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While watching Numb3rs on TV I was struck by an ad for Gold Collagen. It showed a woman drinking from a small plastic bottle as if this would change her life. This looked a bit weird. Gold Collagen is some sort of food supplement that contains mainly collagen. Indeed, like the webpage says: “Collagen helps the skin to preserve its firmness and elasticity.” It forms a network that holds the cells together so indeed contributes significantly to the skin’s elasticity.

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Using analogy to understand how chameleons change colour

The video shows artificial models of the key structures in a type of cell called a melanophore. This is from a nice paper by Aoyama et alMelanophores and similar cells are how animals like chameleons change colour. The blobs that show up as bright here in the fluoresence microscopy images are actually dark brown under natural conditions. They contain eumelanin, the brown pigment that makes brown hair brown.

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The Autopsy of Chicken Nuggets Reads “Chicken Little”

The title is fantastic but it is not mine sadly. I stole it from a paper by deShazo, Bigler and Skipworth. Thanks to them for that. The paper analysed chicken nuggets from fast food outlets. Spoiler alert: they don’t contain a lot what of would be conventionally regarded as chicken meat, although most of it did in the past belong to a chicken. Somewhere on a chicken’s body. Somewhere.

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Availability error and the Daily Mail

I have just started reading a classic book on how we think: Irrationality by Stuart Sutherland. It is 20 years old but has been reissued. As the title suggests it is about how we (all of us) routinely think and make decisions in a pretty dumb way. One of the most commons ways we mess up is due to what is called ‘availability error’. We make decisions based on the most immediate and striking facts available to us, the ones in the forefront of our minds. These striking facts are often unreliable and unrepresentative.

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Heart of glass

For the benefit of the younger readers I should say that this is a reference to the classic Blondie song. Video is here, you can click on it and read this post while listening to a real classic. I wrote it while listening to it more-or-less on a loop.

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Measurements and speculation are different, and you can tell the difference if you try

IPCC AR global ocean T

Below are the final exchanges from a piece on Thursday’s Today programme. Justin Webb is the Today presenter, Brian Hoskins is a scientist from Imperial College, and Nigel Lawson is the ex-Chancellor. It starts with Hoskins addressing the measurement (note that word, it will come up again) that although over the last 40 or so years we had significant global warming, the temperature rise (at the surface) looks to have slowed a bit over the last 10 to 15 years.

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Climate change

Climate change

On Tuesday I went to one of the general evening physics run by the local group of the Institute of Physics, mainly Paul Stevenson and others on the committee. Future talks here. It was on climate change and the figure that really stood out for me in the talk is above. It is taken from the newly released physical science bit of the 5th report of the IPCC (Intergovernmental Panel on Climate Change). Basically it shows the temperature averaged over the whole of the Earth and over a decade of time, as a function of time. I.e., the average temperature in the 1980s, in the 1990s, etc. The y-axis is in ºC and is I think the difference in temperature in a decade relative to the average temperature between 1961 and 1990.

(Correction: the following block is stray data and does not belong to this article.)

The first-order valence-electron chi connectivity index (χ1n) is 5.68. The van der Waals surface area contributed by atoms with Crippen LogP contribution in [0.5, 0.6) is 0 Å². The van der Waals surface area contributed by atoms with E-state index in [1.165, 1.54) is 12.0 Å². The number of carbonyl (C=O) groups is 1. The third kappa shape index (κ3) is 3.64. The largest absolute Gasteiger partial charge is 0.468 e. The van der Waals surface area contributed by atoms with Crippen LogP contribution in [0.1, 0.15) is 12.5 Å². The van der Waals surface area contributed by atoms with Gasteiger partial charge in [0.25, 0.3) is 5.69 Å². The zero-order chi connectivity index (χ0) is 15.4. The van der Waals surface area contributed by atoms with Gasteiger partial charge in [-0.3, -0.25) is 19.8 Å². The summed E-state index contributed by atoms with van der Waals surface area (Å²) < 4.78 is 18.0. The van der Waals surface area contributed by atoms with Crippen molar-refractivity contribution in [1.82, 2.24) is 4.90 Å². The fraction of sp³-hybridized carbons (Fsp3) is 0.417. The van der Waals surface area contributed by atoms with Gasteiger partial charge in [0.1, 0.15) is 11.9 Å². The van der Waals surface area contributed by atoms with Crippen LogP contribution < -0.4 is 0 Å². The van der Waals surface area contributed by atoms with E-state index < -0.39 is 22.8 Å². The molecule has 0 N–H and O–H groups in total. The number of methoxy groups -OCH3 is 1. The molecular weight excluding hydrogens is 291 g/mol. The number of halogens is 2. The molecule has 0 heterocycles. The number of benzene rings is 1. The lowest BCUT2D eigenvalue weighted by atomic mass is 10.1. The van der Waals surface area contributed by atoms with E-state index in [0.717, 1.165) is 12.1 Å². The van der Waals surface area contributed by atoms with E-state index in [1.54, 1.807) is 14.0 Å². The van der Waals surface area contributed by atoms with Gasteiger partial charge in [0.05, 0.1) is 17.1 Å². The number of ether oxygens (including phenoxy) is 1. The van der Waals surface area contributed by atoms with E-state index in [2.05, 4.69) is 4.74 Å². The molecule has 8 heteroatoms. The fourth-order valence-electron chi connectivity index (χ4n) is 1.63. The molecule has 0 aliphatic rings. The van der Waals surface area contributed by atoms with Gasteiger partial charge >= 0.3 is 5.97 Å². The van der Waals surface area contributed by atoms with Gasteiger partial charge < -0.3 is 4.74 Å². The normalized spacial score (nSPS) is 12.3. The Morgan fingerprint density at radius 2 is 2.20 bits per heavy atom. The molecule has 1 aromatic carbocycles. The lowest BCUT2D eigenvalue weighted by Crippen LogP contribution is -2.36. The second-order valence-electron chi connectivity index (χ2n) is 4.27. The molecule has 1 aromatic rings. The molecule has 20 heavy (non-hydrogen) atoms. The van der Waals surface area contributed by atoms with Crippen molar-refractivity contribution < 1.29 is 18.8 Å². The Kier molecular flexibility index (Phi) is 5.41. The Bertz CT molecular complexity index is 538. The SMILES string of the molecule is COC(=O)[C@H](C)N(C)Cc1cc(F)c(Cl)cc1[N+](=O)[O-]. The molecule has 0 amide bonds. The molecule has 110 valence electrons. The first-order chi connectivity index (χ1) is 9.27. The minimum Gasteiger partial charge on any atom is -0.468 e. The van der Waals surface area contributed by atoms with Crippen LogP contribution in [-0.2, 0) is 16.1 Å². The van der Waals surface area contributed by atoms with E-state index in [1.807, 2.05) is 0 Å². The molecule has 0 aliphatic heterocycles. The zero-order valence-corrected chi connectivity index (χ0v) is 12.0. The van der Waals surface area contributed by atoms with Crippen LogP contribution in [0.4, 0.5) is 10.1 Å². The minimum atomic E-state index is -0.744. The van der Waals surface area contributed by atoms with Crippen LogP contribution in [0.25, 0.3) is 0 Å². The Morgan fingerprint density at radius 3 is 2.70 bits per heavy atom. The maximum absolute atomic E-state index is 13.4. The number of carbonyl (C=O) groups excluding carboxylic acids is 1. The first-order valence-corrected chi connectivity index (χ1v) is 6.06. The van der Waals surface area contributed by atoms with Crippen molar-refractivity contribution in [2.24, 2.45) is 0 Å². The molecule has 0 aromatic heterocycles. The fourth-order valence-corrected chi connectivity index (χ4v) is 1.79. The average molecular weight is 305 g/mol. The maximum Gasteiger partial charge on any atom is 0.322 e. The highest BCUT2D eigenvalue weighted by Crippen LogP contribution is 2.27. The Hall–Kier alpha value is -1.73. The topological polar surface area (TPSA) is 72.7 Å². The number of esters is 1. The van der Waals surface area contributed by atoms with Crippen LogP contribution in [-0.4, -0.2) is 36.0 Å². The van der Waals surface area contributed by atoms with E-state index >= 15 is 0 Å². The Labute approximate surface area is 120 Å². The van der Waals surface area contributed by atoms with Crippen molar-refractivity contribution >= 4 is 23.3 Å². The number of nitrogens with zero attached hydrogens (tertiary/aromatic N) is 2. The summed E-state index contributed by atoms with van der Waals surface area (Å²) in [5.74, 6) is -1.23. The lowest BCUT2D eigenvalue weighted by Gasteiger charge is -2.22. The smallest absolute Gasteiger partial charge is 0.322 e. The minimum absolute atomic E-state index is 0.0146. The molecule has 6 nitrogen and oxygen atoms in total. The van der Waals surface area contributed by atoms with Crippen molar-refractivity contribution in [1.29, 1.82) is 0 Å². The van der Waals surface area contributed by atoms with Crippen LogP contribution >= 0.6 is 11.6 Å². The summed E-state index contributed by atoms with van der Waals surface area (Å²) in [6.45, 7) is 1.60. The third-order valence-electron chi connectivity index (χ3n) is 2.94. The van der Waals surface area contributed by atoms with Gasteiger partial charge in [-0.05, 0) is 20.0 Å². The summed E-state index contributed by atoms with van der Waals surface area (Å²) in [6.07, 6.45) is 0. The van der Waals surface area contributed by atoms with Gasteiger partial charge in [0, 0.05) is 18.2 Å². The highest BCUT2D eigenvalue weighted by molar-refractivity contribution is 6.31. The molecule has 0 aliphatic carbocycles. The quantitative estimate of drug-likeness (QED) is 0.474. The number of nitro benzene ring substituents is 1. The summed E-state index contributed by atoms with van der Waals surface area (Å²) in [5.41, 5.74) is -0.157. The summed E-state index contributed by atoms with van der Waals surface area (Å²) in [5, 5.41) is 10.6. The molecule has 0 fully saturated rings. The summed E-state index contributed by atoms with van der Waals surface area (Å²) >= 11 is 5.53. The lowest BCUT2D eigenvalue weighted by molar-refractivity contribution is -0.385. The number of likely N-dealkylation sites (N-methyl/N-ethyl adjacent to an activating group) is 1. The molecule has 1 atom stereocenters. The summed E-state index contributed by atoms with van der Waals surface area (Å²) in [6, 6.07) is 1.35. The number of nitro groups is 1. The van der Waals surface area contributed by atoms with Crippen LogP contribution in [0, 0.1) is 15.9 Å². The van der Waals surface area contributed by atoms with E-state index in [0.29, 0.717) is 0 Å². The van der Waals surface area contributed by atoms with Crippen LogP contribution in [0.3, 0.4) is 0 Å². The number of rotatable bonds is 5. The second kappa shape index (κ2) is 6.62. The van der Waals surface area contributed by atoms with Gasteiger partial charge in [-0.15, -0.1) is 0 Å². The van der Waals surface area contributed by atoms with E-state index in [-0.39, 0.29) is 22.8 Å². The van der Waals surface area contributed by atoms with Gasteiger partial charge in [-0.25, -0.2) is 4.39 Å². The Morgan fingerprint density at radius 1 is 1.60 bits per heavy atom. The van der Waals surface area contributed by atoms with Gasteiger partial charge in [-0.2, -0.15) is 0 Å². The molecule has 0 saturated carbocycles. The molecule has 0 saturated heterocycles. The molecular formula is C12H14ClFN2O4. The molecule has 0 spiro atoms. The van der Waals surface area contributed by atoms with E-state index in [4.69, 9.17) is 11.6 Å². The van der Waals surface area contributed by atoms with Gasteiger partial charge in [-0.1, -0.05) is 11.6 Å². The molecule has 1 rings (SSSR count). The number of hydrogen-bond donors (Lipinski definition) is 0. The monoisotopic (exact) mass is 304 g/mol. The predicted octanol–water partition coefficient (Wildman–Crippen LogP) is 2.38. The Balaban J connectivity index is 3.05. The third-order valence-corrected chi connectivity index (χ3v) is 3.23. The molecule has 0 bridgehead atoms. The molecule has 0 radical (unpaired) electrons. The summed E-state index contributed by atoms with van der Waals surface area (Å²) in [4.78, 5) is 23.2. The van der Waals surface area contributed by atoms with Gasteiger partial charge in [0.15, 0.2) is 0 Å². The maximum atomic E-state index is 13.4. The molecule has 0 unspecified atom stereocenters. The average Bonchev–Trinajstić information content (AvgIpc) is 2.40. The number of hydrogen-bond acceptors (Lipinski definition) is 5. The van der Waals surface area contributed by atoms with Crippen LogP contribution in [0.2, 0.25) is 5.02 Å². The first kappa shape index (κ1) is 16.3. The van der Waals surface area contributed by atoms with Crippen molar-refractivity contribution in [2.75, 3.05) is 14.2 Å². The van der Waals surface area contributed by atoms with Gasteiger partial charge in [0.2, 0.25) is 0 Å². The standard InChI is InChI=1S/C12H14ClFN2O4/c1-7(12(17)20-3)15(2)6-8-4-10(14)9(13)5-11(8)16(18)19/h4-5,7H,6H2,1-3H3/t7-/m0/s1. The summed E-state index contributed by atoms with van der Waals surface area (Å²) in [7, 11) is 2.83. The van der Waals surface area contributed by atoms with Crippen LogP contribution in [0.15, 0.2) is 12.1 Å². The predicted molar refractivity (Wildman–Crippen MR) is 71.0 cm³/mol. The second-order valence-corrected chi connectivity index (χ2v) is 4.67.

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Drinking your way to a first-class degree, and improving road safety by importing more lemons

Correlation does not imply causation is a useful statement for a scientist to bear in mind. It is also good to remember it whenever a politician is claiming some statistic says their policy is a success, they are almost always using correlation to imply they their policy has caused the effect. The best way to see that correlation does not necessarily mean there is cause and effect, is to look at some examples of where two variables are correlated, i.e., where on a plot is one variable is changed so does the other, but where it would be very surprising if one causes the other. There are many examples of this, this paper goes for showing that as the USA imported more lemons from Mexico, fatalities on US highways dropped. Lemons are fine things, a slice of lemon is excellent in a G&T, but the only way they save lives if you have very bad scurvy.

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Ducklings demonstrating superposition

Ducklings demonstrating superposition

Semester 2 starts on Monday, so I’m revising my lecture notes for my course on partial differential equations. This includes what is called the principle of superposition, which underlies what we know as the interference of waves. This picture (from a user called Spiralz on Wikimedia) shows interference off beautifully. Perhaps this is clearest on the left at about the same height as the ducklings, where the waves set up by the rear duckling intefers with that of its mother to produce a cross-hatched appearance on the water surface due to the addition (superposition) of the two waves going in different directions at that point. Beautiful physics, cute ducklings, what’s not to like.